Last year, I became fond of a popular
techno technique for keeping a simple,
repetitive riff interesting: using dramatic
delays as the part evolves over the course
of a track.
This trick is so effective that it can be
used in a wide variety of contexts. For
example, [renowned producer] Wolfgang
Gartner and I used it to enhance the
lead in our Toolroom release, “Yin.” A
few months later, I revisited the
technique in a much more obvious way
for my remix of Josh Gabriel and Dave
A bunch of people have asked me how
it was done, so this month I’m ripping away
the curtain and delivering the goods on this
handy little maneuver. Click here for an audio example of the progression from steps 1 through 4.
Step 1. Create a stabby lead patch to be the highlighted sound in your track, then create
a simple repetitive pattern with a bit of syncopation. The key here is leaving enough
space to hear the results of the delay effect. Too many events (e.g., a sixteenth-note
pattern), and the delay will be masked by the notes.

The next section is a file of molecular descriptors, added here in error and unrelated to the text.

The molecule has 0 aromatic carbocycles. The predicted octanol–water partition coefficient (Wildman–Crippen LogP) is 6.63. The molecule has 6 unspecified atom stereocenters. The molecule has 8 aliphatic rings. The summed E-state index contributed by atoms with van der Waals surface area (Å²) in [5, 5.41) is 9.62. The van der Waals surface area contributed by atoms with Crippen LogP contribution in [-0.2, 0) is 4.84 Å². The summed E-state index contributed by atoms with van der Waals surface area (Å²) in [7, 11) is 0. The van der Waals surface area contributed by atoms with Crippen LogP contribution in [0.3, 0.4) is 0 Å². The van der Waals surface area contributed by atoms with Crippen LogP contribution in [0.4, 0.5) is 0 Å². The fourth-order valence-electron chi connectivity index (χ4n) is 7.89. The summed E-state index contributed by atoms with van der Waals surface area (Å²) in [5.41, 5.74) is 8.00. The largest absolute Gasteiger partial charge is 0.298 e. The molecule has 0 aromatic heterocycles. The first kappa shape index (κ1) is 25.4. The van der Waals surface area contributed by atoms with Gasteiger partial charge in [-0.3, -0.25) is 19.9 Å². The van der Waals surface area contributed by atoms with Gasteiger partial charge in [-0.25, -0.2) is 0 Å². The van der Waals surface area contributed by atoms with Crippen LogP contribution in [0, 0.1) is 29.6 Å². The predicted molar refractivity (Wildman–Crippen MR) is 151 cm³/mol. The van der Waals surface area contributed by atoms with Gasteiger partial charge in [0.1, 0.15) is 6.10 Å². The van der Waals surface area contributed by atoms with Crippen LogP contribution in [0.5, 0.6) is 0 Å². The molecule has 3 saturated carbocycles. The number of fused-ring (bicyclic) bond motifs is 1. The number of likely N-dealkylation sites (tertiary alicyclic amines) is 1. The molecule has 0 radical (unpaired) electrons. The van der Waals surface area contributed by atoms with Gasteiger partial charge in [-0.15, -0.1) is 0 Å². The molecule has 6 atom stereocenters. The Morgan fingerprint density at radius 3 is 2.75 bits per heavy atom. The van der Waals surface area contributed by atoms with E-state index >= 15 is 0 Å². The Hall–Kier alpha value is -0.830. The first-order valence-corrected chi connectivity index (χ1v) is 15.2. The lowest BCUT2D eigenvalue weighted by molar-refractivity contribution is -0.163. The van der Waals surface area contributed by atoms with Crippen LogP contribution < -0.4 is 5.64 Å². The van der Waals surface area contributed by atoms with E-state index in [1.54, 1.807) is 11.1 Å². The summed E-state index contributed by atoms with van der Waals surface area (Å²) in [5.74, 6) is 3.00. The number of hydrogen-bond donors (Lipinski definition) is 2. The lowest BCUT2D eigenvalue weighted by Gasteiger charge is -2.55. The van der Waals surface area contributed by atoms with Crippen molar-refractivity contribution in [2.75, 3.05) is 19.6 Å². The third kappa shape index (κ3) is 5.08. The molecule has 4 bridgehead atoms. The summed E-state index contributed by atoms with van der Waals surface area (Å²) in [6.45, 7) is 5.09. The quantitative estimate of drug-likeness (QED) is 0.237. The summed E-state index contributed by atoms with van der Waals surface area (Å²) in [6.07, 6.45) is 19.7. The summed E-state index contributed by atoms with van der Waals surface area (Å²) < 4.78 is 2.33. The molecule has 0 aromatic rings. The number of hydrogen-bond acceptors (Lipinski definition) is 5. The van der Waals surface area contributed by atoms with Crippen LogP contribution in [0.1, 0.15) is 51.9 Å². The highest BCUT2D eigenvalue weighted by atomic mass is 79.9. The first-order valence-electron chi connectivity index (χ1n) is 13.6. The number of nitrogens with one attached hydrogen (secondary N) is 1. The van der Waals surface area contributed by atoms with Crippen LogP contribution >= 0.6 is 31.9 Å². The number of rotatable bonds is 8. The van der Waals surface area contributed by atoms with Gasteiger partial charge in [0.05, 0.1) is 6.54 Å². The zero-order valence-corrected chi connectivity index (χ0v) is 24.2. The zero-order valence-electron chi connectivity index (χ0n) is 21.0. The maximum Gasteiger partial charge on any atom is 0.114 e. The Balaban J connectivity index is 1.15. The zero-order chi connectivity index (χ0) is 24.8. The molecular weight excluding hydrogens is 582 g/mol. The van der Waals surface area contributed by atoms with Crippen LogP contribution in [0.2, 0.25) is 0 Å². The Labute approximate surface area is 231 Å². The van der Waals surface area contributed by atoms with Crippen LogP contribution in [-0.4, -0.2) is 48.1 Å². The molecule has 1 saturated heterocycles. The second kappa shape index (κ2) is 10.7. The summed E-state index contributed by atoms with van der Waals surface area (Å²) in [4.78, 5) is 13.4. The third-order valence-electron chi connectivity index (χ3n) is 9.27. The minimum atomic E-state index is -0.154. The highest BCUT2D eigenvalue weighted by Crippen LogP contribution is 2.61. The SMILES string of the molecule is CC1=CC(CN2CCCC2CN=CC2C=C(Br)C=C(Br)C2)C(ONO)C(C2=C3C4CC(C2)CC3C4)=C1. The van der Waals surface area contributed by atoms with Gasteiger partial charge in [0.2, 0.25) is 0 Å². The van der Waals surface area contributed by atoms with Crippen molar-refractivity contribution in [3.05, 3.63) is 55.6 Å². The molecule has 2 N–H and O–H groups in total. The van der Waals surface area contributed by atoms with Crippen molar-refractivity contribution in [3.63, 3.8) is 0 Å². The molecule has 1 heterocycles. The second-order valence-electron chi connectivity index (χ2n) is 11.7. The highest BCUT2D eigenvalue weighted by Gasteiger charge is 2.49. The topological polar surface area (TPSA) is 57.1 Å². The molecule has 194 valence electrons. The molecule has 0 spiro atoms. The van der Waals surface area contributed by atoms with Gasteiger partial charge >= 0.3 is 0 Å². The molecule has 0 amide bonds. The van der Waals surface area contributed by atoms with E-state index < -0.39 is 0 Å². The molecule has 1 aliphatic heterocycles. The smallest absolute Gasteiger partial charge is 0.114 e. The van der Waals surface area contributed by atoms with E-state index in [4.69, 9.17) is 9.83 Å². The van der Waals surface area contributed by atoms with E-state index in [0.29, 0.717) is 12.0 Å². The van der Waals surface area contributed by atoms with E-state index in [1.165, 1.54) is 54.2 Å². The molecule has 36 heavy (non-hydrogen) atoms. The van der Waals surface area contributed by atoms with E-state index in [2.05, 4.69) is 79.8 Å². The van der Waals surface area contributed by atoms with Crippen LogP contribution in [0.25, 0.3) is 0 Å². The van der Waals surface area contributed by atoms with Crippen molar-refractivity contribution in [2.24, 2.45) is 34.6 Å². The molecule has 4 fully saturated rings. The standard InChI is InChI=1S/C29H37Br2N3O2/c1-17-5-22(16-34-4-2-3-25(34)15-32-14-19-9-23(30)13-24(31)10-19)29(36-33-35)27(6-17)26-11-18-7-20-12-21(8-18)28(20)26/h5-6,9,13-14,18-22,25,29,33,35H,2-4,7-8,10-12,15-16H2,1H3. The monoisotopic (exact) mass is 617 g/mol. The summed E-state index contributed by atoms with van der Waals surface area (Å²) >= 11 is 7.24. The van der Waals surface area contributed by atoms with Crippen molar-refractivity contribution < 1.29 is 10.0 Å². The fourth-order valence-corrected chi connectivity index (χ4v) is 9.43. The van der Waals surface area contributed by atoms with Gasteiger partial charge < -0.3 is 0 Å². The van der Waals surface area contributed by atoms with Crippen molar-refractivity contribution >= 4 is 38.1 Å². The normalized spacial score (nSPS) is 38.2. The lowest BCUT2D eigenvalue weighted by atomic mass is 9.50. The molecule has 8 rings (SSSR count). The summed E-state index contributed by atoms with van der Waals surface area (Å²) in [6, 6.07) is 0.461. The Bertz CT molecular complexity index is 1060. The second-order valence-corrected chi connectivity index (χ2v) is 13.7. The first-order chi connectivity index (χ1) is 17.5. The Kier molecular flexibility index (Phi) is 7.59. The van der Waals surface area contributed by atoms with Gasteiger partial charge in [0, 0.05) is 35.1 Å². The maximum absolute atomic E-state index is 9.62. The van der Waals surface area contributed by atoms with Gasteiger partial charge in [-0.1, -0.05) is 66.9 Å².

Step 2. Create three effects returns.
Each will host a different delay.
Step 3. The first delay should be quite short: 40–80ms. The second delay should be a bit longer, in
the 100–150ms range, without being too obviously synced. The third delay should be tempo-synced
with some syncopation, like dotted eighth-notes.
Step 4. Once you have your delays set up, let the sequence play for a minute or so. If you have a control surface (a Korg NanoKontrol or something similar), you can
“play in” the automation moves and record the results. Otherwise, you can use a mouse for the sends, or just draw the automation by hand. Once you have a pass or
two that you like, just edit and arrange as needed.